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Comment Re:PayPal is not as good as other payment methods (Score 1) 141

Direct bank account to bank account transfers are cheaper than cards, and are getting cheaper and quicker.

In Australia these are free, but currently take 12-48 hours (only on business days). Later this year an instant (and still free?) system is coming in.

I don't know whether ACH in the US is developing along the same lines, but it has the potential to kill off debit cards, especially if the card companies can no longer hide their fees from customers by banning vendor surcharges.

Comment Re:PayPal is not as good as other payment methods (Score 1) 141

Are PayPal's fees well beyond your cost of handling checks or cash? Are you seeing an increased demand for card payments? I'd guess that card payments would be a much larger fraction of your business if your customers could just tap their card or phone rather than swipe/insert & enter-PIN/sign.

Comment Re:PayPal is not as good as other payment methods (Score 2) 141

With these new conditions, if you still dissuade your customers from using PayPal, you risk having PayPal cut you off.

In Australia, it's illegal for companies to ban reasonable surcharges, so PayPal can't stop vendors adding a surcharge to recoup the PayPal fees, to prevent PayPal cross-subsidising other payment methods. But elsewhere they can impose this sort of parity clause that Amazon is so famous for, using their muscle to gain immunity from fee hikes, and as a way to make all sellers pay for buyer protection.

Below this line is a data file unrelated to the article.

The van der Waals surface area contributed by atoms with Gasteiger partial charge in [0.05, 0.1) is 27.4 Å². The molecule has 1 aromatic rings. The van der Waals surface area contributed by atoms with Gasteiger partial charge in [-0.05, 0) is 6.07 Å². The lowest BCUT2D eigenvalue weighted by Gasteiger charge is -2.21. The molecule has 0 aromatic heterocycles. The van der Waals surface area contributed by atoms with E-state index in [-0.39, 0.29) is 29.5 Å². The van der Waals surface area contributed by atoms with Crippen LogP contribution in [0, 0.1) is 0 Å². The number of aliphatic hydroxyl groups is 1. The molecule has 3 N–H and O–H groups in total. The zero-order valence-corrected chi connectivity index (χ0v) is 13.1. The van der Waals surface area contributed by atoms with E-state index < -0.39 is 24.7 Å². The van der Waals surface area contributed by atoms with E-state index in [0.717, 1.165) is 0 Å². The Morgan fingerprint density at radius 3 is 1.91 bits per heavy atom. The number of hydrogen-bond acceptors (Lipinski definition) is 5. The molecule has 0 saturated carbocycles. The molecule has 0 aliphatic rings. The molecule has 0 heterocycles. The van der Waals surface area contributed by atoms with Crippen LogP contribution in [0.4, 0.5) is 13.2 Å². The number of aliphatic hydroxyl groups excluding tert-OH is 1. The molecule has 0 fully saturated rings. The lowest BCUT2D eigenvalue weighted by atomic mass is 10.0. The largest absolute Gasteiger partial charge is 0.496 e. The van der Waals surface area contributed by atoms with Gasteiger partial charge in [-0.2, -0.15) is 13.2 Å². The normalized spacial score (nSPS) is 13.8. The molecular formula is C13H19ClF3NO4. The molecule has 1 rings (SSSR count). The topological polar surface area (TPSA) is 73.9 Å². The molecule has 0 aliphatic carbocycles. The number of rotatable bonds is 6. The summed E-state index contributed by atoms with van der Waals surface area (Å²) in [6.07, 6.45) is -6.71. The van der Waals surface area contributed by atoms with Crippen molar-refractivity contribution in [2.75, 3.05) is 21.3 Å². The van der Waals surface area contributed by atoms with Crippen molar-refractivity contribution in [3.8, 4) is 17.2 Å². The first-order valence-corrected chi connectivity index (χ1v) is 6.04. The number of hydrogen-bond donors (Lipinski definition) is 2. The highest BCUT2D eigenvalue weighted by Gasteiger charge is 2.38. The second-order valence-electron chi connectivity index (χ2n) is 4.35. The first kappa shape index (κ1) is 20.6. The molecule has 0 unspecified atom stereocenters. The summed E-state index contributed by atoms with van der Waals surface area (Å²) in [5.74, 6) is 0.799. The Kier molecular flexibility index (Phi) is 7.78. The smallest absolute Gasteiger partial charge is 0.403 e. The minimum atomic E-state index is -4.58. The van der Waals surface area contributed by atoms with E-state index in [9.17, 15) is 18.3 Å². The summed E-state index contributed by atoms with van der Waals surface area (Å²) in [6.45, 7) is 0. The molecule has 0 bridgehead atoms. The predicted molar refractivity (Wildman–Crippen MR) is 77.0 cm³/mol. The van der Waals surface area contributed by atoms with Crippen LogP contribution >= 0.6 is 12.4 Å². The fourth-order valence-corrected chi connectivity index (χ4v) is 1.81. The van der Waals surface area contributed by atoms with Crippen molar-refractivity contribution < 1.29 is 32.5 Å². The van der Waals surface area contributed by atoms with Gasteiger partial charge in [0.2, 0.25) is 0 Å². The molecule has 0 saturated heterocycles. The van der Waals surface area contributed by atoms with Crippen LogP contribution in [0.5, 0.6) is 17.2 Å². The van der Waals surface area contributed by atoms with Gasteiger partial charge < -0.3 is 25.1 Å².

Comment Re:This is apalling (Score 1) 168

They could at least zip up the archives and post them to the torrents for posterity.

IMDB could do that, because according to their Boards Terms and Conditions they own all submissions. Not an exclusive or non-exclusive licence — exclusively own:

You agree that any materials, including but not limited to questions, comments, suggestions, ideas, plans, notes, drawings, original or creative materials or other information, provided by you in the form of e-mail or submissions to IMDb are non-confidential and shall become the sole property of IMDb.

Comment Re:Seriously? (Score 1) 244

How do they find out about it? Sites like this? And when some start-up pitches a product like that on this site, what do people say? "Slashvertisement". A product placement or startup interview isn't an "ad" in the traditional sense; but it serves the same purpose.

There's a difference between product information published because of its independently-assessed editorial value, and material pushed to you only because they offered to pay the publishers (the most). It's here the form of advertising called "PR" tries to work its magic.

Comment Re:Once the majority of sites demand whitelisting (Score 1) 244

From whom will you "find out about them eventually"? And as for the product or service whose sales pay the wages that keep a roof over your head and pay for the streaming services to which you subscribe, how do people who bought that product or service "find out about them eventually"?

You're right that we're reliant on advertising to tell us about the market.